Doctor Admits Taking Bribes In Test-Referrals Scheme With New Jersey Clinical Lab
NEWARK, N.J. – A doctor with a family medicine practice in New Jersey admitted today to accepting bribes in exchange for test referrals as part of a long-running scheme operated by Biodiagnostic Laboratory Services LLC (BLS), of Parsippany, N.J., its president and numerous associates, New Jersey U.S. Attorney Paul J. Fishman announced.
Joel Fischgrund, 60, of Livingston, N.J., pleaded guilty today before U.S. District Judge Stanley R. Chesler in Newark federal court to one count of accepting bribes.
Including Fischgrund, 22 people – 11 of them physicians – have pleaded guilty in connection with the bribery scheme, which its organizers have admitted involved millions of dollars in bribes and resulted in more than $100 million in payments to BLS from Medicare and various private insurance companies.
According to documents filed in this and related cases and statements made in court:
Fischgrund today admitted he accepted bribes in return for referring patient blood specimens to BLS and was paid $1,500 a month under a sham consulting agreement. As part of the purported agreement with Advantech Sales LLC, he was required to fill out a sheet – titled “Consultant Advisory Board Data Sheet” – that only took minutes to complete. Fischgrund admitted he knew the questions on that sheet had no real value to Advantech and were designed to disguise the bribe payments.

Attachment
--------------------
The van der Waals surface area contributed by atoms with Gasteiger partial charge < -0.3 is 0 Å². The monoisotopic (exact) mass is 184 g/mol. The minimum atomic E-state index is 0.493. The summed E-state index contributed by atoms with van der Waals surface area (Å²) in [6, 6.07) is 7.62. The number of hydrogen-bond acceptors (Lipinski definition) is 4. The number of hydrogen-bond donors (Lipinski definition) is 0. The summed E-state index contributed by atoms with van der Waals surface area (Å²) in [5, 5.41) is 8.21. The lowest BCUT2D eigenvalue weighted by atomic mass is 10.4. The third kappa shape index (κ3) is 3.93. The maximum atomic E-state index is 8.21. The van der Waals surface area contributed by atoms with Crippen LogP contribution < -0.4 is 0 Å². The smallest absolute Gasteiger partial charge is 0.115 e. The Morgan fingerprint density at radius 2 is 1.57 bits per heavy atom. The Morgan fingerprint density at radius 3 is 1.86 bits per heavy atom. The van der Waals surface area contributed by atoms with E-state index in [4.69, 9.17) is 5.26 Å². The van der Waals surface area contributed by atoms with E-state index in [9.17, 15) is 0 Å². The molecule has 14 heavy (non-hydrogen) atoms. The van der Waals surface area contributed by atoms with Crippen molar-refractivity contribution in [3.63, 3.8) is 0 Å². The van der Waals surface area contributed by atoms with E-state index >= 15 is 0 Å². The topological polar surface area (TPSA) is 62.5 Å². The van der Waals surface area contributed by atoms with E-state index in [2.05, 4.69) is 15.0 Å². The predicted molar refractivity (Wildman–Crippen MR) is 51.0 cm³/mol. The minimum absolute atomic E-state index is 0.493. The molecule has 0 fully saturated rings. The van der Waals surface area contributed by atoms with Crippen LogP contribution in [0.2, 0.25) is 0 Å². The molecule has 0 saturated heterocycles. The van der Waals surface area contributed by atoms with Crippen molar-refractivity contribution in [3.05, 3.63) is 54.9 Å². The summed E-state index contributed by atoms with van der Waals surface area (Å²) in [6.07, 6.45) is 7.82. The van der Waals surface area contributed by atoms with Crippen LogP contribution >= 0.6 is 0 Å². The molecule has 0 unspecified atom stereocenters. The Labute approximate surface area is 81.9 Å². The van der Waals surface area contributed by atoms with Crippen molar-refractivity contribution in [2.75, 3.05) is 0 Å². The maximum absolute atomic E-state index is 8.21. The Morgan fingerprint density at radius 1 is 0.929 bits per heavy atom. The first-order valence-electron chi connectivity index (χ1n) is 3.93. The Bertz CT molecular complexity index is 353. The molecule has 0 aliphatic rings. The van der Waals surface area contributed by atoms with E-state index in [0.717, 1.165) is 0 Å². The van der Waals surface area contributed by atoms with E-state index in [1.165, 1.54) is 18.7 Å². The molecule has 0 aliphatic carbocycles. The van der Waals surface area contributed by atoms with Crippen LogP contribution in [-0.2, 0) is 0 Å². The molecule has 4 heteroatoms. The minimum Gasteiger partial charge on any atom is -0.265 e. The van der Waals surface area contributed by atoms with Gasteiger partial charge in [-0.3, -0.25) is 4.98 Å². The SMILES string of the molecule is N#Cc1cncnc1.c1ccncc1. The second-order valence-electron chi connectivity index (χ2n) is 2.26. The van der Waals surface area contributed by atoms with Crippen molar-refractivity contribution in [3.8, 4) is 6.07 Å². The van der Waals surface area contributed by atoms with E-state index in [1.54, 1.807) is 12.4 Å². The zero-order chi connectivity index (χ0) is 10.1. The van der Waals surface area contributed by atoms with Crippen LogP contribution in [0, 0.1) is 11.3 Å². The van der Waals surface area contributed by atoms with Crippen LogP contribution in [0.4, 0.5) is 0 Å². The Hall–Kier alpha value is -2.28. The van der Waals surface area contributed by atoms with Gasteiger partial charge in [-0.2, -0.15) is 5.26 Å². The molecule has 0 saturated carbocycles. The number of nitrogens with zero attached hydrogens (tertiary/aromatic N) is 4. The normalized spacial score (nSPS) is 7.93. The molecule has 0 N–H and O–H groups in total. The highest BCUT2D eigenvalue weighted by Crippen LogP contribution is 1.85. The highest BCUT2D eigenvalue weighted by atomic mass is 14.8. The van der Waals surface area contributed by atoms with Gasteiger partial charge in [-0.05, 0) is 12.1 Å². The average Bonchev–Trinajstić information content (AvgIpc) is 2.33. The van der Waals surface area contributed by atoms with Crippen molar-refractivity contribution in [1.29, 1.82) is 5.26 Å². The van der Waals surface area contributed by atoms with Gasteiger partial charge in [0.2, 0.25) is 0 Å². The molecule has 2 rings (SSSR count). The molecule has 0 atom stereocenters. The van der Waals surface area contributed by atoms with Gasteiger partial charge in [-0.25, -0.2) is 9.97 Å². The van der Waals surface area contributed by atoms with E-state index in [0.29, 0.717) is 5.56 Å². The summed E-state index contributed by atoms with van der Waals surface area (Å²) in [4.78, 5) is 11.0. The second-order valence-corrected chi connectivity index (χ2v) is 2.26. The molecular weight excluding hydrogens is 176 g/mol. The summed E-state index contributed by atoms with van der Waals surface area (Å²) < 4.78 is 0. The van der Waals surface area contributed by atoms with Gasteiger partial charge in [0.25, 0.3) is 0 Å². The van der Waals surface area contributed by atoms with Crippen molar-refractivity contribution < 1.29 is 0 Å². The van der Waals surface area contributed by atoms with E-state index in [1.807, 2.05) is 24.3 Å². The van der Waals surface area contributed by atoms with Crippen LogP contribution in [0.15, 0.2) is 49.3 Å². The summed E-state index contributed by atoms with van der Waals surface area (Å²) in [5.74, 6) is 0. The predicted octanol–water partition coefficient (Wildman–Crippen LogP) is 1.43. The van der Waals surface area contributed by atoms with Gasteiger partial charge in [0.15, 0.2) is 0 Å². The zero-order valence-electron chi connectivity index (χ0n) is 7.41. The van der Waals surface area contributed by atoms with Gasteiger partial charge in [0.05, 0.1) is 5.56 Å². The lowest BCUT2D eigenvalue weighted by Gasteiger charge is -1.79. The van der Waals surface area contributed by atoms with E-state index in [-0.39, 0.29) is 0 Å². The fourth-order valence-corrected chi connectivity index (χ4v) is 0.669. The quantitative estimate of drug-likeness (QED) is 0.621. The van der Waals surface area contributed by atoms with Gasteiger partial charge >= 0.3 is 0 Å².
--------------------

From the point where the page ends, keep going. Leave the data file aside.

The bribery count to which Fischgrund pleaded guilty carries a maximum potential penalty of five years in prison and a $250,000 fine. Sentencing is scheduled for April 1, 2014. As part of his guilty plea, Fischgrund agreed to forfeit the bribes he received from BLS.
The investigation has recovered more than $7 million to date through forfeiture.
U.S. Attorney Fishman credited special agents of the FBI, under the direction of Special Agent in Charge Aaron T. Ford; U.S. Department of Health and Human Services, Office of Inspector General, under the direction of Special Agent in Charge Thomas O’Donnell; IRS–Criminal Investigation, under the direction of Special Agent in Charge Shantelle P. Kitchen; and inspectors of the U.S. Postal Inspection Service, under the direction of Inspector in Charge Maria L. Kelokates, with the ongoing investigation leading to today’s guilty pleas.
The government is represented by Senior Litigation Counsel Andrew Leven, Assistant U.S. Attorney Joseph Minish and Jacob T. Elberg, Chief of the U.S. Attorney’s Office Health Care and Government Fraud Unit in Newark, as well as Assistant U.S. Attorney Barbara Ward of the office’s Asset Forfeiture and Money Laundering Unit.
U.S. Attorney Paul J. Fishman reorganized the health care fraud practice at the New Jersey U.S. Attorney’s Office shortly after taking office, including creating a stand-alone Health Care and Government Fraud Unit to handle both criminal and civil investigations and prosecutions of health care fraud offenses. Since 2010, the office has recovered more than $520 million in health care fraud and government fraud settlements, judgments, fines, restitution and forfeiture under the False Claims Act, the Food, Drug and Cosmetic Act and other statutes.
Defense counsel: Edward Dauber Esq., Newark